Sulphur dyes have been classified into four main groups: CI Sulphur dyes; CI Leuco Sulphur dyes; CI Solublised Sulphur dyes; and CI Condensed Sulphur dyes.
CI Sulphur dyes are water-insoluble, containing sulphur both as an integral part of the chromophore and in attached polysulphide chains. They are normally applied in the alkaline reduced form from a sodium sulphide solution and subsequently oxidized to the insoluble form on the fibre.
Sulphur dyes differ from the vat dyes in being easier to reduce but more difficult to re-oxidise, different oxidants producing variations in hue and fastness properties. A leuco sulphur dye has the same CI constitution number as the parent sulphur dye but exists as the soluble leuco form of the parent dye together with a reducing agent in sufficient quantity to make it 8llitable for application either directly or with only a small addition of extra I8ducing agent.
A solublised sulphur dye has a different constitution number because it is a chemical derivative of the parent dye, non-substantive to cellulose but converted to the substantive form dyeing.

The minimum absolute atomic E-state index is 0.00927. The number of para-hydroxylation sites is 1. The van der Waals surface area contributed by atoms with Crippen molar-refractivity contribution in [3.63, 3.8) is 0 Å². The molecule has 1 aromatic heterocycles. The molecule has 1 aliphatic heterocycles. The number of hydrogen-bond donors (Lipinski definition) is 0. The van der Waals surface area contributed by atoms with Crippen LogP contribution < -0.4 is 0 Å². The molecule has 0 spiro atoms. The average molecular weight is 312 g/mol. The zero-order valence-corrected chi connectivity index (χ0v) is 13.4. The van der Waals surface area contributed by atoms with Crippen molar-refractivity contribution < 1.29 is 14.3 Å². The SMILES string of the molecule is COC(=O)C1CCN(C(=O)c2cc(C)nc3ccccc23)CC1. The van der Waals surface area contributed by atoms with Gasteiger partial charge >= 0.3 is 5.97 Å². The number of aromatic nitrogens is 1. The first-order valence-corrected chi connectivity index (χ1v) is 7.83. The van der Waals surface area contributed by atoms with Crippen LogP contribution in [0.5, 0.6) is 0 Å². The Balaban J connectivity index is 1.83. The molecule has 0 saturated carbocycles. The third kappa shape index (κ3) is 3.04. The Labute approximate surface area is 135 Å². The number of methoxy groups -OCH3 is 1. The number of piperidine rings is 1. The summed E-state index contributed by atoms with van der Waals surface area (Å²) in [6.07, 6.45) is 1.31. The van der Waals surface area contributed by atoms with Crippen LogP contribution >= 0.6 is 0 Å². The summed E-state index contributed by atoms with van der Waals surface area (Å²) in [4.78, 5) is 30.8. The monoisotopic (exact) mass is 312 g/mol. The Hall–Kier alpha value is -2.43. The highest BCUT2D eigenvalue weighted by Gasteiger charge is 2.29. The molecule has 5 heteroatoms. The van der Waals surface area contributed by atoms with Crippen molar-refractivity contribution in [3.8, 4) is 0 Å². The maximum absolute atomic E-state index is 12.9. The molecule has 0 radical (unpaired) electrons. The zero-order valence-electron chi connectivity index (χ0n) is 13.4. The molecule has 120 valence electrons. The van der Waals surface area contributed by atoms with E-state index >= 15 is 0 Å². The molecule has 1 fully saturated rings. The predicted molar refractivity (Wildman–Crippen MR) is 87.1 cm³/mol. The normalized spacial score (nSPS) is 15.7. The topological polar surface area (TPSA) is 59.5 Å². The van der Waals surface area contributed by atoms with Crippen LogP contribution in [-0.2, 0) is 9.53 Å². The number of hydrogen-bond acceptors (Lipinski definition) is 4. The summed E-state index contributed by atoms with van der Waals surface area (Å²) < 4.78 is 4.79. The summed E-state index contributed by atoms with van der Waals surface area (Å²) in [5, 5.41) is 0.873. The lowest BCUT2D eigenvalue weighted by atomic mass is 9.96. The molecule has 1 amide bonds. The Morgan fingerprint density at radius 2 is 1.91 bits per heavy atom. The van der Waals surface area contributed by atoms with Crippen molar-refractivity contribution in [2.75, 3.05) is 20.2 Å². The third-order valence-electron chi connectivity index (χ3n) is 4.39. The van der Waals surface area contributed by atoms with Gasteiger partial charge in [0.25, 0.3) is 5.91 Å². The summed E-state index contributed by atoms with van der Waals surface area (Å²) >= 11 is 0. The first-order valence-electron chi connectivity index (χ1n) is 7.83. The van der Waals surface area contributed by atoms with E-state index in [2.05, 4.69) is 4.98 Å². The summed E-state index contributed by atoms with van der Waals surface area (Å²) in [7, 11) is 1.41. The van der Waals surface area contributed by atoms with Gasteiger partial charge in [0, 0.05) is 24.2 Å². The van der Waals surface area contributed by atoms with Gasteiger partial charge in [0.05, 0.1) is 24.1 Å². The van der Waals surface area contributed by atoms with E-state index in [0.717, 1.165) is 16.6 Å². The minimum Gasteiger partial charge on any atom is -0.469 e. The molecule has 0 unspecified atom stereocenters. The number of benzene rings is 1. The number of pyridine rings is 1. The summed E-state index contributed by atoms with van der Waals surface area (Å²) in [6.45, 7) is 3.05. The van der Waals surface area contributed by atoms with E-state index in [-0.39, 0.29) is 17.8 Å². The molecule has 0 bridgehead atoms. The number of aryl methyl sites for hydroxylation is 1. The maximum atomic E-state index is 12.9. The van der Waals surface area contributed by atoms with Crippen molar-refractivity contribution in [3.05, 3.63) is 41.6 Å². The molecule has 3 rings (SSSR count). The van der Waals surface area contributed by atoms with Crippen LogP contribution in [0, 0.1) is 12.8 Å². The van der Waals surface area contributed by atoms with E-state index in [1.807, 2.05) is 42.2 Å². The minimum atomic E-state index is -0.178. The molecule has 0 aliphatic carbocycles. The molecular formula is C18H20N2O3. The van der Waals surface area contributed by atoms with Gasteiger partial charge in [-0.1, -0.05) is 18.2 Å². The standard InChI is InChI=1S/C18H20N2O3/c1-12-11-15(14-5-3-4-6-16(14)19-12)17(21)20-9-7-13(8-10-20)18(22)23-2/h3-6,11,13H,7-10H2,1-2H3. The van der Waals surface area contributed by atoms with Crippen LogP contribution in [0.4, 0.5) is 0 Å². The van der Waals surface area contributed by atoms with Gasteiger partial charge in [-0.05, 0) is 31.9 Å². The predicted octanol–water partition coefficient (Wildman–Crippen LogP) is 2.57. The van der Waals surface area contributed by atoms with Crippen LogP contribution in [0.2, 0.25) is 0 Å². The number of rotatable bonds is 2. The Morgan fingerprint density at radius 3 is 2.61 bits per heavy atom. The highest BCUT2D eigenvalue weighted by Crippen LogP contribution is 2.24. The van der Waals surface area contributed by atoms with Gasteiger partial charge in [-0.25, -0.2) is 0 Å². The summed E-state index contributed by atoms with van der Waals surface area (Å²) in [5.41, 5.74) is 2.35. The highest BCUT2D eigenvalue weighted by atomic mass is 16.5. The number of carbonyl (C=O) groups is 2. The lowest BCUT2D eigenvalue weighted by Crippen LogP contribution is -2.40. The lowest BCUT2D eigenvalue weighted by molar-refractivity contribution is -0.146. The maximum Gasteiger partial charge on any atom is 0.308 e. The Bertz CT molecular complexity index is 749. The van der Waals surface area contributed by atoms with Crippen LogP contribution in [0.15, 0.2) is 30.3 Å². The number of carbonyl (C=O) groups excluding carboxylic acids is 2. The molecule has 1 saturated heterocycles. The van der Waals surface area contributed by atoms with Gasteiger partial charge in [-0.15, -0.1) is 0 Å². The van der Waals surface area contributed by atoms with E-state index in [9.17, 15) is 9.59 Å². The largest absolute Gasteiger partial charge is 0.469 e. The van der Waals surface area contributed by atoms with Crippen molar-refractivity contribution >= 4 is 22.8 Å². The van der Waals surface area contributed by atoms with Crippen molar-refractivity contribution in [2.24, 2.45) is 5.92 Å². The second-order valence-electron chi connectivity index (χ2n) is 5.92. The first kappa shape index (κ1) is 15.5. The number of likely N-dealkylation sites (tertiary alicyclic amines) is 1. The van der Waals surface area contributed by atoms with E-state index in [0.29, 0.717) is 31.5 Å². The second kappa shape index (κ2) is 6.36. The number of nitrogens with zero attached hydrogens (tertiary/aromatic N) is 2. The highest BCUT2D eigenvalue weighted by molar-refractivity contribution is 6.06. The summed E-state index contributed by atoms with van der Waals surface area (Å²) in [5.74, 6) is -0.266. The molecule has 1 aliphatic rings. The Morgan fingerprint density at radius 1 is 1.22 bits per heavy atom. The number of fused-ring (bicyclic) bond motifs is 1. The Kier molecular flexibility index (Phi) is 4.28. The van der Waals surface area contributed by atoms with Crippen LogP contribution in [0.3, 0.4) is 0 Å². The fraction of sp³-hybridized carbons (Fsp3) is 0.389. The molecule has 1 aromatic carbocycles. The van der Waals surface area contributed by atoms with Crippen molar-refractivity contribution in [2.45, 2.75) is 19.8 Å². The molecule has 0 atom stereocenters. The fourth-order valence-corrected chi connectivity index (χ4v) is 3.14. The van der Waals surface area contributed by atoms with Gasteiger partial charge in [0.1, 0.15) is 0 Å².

Condensed sulphur dyes, although containing sulphur, bear little resemblance to traditional sulphur dyes -their constitution and method of manufacture.
Sulphur dyes are available in various commercial forms such as powders, pre-reduced powders, grains, dispersed powders, dispersed pastest, liquids and water soluble-brands.
Application Method of Sulphur Dyes
Sulfur dyes are water-insoluble. In the presence of a reducing agent and at alkali pH's at elevated temperature of around 80 °C, the dye particles disintegrate, which then becomes water-soluble and hence can be absorbed by the fabric. Sodium sulfide or sodium hydrosulfide is suitable reducing agents. Common salt facilitates the absorption. After the fabric is removed from the dye solution, it is allowed to stand in air whereupon the dye is regenerated by oxidation. The regenerated parent dye is insoluble in water. Oxidation can also be affected in air or by hydrogen peroxide or sodium bromate in a mildly acidic solution.
The low water solubility is the basis of the good wash-fastness of these dyed fabrics. These dyes have good all round fastness except to chlorine bleaches. Because the dye is water-insoluble, it will not bleed when washed in water and will not stain other clothes. The dye, however, may have poor fastness to rubbing. The dyes are bleached by hypochlorite bleach.